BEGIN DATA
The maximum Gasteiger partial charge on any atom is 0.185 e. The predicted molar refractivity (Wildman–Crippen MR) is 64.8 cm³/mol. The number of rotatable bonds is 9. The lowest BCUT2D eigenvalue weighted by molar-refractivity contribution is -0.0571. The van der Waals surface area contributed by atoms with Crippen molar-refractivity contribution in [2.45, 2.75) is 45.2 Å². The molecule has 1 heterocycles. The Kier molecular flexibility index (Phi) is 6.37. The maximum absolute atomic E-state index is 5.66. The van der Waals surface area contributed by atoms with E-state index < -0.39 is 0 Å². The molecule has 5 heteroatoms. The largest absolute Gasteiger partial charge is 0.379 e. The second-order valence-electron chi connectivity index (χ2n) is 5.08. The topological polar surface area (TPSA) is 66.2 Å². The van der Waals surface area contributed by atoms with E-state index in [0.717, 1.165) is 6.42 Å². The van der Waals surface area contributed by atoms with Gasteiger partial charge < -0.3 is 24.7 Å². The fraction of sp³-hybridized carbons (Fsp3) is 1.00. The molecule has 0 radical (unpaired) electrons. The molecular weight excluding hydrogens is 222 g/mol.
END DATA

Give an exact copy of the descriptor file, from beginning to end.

The maximum Gasteiger partial charge on any atom is 0.185 e. The predicted molar refractivity (Wildman–Crippen MR) is 64.8 cm³/mol. The number of rotatable bonds is 9. The lowest BCUT2D eigenvalue weighted by molar-refractivity contribution is -0.0571. The van der Waals surface area contributed by atoms with Crippen molar-refractivity contribution in [2.45, 2.75) is 45.2 Å². The molecule has 1 heterocycles. The Kier molecular flexibility index (Phi) is 6.37. The maximum absolute atomic E-state index is 5.66. The van der Waals surface area contributed by atoms with E-state index < -0.39 is 0 Å². The molecule has 5 heteroatoms. The largest absolute Gasteiger partial charge is 0.379 e. The second-order valence-electron chi connectivity index (χ2n) is 5.08. The topological polar surface area (TPSA) is 66.2 Å². The van der Waals surface area contributed by atoms with E-state index in [0.717, 1.165) is 6.42 Å². The van der Waals surface area contributed by atoms with Gasteiger partial charge < -0.3 is 24.7 Å². The fraction of sp³-hybridized carbons (Fsp3) is 1.00. The molecule has 0 radical (unpaired) electrons. The molecular weight excluding hydrogens is 222 g/mol.